What third base positioning can tell you
03/21/2014 2:39 PM
03/21/2014 2:40 PM
Next time you’re at a game check the positioning of the third baseman; it can tell you a lot. Here’s a partial list of what third base positioning can reveal:
The pitcher’s velocity:
If there’s a right-handed hitter at the plate and Bruce Chen is on the mound, the third baseman will probably be closer to the foul line. With Yordano Ventura throwing, the third baseman will play further off the bag. A right-handed hitter has a better chance of pulling a Bruce Chen pitch down the third-base line than pulling a heater from Yordano Ventura.
The hitter’s foot speed:
In Thursday’s game against the Angels two hitters shot doubles past third baseman Danny Valencia; Collin Cowgill and Mike Trout. Both of those guys can fly so Valencia had to play further in and that made it easier to get the ball past him; play deep on a burner and Valencia could do everything right and still not get the runner. In Cowgill’s second at-bat Valencia was playing slightly deeper so Cowgill laid down a bunt. It didn’t work—it was too close to home plate—but you can see the dilemma a fast guy presents a third baseman. Play in and he might shoot a hit past you, play back and he can bunt for a hit.
The manager’s defensive philosophy: Some managers believe in guarding the lines with two outs or late in a game. With the third baseman right on the line, a hit will have to be to his left. A hit down the line should be extra bases; a hit between third and short will be a single. If he guards the line the manager is betting that the offense won’t get three singles to score a run. If the manager has his third base man off the line
he’s betting that a ball won’t be hit in the narrow space between a defender and the foul line.
The other manager’s offensive philosophy: With a runner on second base and nobody out, if the third baseman is playing in it’s probably because the defensive manager believes the other team will bunt the runner over. If the third baseman is playing back
the defensive manager believes the other team is going to let the hitter swing away. In other words; if it’s Alcides Escobar, play in—if it’s Miguel Cabrera, play back.
The count: I threw this one in for grins—you could always look at the scoreboard. But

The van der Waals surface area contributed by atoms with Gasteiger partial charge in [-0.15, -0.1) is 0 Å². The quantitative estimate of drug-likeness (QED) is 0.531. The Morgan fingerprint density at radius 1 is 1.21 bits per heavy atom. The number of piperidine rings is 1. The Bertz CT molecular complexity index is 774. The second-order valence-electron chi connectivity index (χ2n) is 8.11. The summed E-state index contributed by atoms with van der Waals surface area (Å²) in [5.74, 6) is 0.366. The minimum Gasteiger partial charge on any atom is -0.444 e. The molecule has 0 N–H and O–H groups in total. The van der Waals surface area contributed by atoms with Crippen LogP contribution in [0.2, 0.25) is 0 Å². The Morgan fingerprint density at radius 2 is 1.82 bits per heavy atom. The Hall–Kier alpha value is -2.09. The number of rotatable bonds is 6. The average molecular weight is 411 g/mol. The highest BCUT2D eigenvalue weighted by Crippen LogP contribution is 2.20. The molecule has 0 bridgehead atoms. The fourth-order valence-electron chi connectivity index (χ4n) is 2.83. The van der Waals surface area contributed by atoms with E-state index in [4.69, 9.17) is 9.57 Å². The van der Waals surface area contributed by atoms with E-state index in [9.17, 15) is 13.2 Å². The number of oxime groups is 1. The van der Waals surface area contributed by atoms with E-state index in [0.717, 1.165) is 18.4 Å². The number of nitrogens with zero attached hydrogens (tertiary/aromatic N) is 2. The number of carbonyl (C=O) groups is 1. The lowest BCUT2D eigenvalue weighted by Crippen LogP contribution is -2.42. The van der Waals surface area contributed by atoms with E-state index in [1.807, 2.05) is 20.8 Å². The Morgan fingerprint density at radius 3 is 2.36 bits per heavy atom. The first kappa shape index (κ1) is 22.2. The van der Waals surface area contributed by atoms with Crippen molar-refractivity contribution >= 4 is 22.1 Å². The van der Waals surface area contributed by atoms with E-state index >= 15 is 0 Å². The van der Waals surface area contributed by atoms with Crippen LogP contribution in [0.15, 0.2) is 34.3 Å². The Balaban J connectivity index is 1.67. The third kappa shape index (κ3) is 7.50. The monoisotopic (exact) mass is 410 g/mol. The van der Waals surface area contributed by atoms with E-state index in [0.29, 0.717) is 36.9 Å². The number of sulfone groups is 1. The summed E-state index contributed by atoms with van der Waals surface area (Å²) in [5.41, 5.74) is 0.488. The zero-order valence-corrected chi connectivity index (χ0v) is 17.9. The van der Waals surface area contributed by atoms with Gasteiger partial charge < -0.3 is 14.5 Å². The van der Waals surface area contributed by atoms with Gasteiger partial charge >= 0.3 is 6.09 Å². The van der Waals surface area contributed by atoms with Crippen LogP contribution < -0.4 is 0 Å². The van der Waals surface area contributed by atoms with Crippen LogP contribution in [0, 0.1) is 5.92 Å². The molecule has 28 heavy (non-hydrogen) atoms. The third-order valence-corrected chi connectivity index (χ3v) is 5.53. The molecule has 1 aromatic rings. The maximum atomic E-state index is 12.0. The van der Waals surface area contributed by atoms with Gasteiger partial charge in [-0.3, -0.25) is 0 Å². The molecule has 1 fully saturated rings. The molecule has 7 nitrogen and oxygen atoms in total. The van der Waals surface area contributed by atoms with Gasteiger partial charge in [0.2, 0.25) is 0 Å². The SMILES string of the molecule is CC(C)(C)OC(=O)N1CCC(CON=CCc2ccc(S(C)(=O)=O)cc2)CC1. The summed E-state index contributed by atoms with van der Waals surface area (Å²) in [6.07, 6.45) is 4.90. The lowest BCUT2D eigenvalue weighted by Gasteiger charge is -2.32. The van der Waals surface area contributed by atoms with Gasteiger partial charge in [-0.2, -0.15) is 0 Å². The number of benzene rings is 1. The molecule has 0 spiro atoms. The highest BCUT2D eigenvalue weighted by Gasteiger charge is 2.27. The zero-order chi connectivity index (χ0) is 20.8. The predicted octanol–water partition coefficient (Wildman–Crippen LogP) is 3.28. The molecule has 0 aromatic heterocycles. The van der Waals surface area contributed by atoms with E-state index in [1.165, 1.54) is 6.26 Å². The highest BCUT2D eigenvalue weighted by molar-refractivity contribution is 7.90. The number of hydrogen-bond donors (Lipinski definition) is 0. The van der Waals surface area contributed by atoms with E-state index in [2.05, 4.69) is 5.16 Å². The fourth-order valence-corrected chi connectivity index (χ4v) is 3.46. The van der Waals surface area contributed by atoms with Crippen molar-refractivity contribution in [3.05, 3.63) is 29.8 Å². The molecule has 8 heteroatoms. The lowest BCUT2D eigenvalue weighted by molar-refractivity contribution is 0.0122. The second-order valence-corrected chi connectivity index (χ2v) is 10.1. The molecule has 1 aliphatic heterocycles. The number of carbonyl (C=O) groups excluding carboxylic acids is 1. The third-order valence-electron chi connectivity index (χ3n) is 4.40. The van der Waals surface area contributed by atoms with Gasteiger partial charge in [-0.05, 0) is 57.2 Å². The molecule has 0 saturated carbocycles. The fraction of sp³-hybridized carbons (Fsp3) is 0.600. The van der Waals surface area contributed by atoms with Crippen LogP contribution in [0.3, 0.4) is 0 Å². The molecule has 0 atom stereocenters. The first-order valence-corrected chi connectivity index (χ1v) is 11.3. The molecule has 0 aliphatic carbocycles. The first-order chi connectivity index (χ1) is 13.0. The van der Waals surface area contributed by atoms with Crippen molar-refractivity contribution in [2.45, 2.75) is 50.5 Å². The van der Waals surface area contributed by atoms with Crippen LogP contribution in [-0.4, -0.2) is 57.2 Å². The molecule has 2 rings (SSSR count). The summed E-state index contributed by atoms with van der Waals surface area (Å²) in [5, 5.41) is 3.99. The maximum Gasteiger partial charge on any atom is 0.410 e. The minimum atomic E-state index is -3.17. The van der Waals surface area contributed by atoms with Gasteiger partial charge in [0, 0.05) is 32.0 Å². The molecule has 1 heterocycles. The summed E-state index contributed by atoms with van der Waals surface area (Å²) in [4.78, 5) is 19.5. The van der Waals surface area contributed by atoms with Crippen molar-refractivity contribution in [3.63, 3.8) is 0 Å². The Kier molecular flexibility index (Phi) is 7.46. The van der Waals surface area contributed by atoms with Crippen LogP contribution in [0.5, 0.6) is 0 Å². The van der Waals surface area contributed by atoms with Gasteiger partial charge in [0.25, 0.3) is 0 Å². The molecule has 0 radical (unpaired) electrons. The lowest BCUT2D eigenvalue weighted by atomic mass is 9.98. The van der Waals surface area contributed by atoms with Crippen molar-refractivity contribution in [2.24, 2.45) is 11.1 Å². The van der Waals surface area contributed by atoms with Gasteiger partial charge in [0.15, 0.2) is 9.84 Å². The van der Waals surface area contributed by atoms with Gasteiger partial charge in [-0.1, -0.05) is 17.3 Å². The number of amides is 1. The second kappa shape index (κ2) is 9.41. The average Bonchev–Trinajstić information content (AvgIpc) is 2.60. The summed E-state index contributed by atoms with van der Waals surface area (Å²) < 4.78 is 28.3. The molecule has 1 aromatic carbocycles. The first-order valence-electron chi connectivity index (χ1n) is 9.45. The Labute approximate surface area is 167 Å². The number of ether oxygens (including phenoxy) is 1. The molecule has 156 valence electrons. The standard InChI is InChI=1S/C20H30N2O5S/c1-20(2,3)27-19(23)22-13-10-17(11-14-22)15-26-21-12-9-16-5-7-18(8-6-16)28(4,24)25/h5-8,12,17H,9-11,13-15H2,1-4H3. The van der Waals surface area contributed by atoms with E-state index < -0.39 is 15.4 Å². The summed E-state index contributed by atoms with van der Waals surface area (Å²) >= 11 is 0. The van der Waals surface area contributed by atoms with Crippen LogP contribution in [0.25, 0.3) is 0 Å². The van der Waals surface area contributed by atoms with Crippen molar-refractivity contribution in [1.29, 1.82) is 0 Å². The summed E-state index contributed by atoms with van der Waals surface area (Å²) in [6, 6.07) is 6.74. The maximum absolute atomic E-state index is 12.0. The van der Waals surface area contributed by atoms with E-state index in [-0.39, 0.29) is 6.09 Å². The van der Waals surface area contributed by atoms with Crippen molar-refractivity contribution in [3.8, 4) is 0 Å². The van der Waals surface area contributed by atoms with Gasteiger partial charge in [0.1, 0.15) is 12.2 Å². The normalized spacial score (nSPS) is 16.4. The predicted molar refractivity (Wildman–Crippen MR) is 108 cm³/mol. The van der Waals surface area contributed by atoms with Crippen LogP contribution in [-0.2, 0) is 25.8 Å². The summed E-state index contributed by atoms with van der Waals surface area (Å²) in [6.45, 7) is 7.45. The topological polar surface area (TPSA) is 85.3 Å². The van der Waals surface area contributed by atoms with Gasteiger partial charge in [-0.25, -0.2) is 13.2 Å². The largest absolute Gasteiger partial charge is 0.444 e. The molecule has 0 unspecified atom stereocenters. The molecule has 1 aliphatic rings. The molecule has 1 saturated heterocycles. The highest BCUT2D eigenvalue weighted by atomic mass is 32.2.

if Jarrod Dyson is at the plate with an 0-0 count you might see the third baseman play in. Jarrod can motor and he’s left-handed. Once Jarrod gets one strike the third baseman might back up a bit—the bunt for a hit is less likely. If Jarrod has two strikes the third baseman can probably forget a bunt for a hit and play at his normal depth.
In our new book "Throwback" (the publisher wants me to mention it at every opportunity, so brace yourself) Jason Kendall suggests fans take an inning and watch just one guy. You’ll be amazed at all the shifting in position that goes between batters and pitches. And if you’re going to pick just one guy, you could do worse than starting with the third baseman.
(The book "Throwback; A Big League Catcher Tells How the Game Is Really Played" is being published by St. Martin’s Press and will be out on May 13th. If you want to save some money you can preorder the book from places like Amazon, Barnes Noble and Apple.)
Barnes Noble -http://www.barnesandnoble.com/w/throwback-jason-kendall/1117058164?ean=9781250031839
The rundown on rundowns
The other night against the Reds, the Royals had trouble with a rundown. With runners on first and third the Royals had a base runner—Todd Frazier—trapped between first and second. The ball was in the hands of shortstop Pedro Ciriaco.
The key to a rundown is getting the trapped base runner going full speed; when he’s in a sprint it’s hard for him to change direction. Let the runner dart back and forth and the defense will make too many throws. If Ciriaco is faster than Frazier—and I’m pretty sure he is—all he had to do was chase Frazier back toward first while listening for someone to yell, "Four, four, four"—that would mean the runner on third was breaking for home.
Instead, Ciriaco threw the ball to first baseman, Eric Hosmer. Because Ciriaco never got him sprinting, Frazier was able to change direction and head back to second. Then Ciriaco made another mistake; he stayed too close to the base path. When a smart runner sees this he’ll crash into the defender and claim the defender blocked the base path. (None of that happened, so let’s move on.)
With Frazier headed back to second, Hosmer then threw the ball to Danny Valencia who was covering the bag. But then the runner on third, Skip Schumaker, broke for home. The ball was at second base, the furthest it could get from home plate. The Royals tagged out Frazier, but Schumaker scored.
Next time you see a rundown, pay attention to the runner; if the defense gets him sprinting they’re doing it right. If the defense lets the runner dart back and forth they’ll have to make too many throws and something bad might happen.
Just like it did against the Reds.
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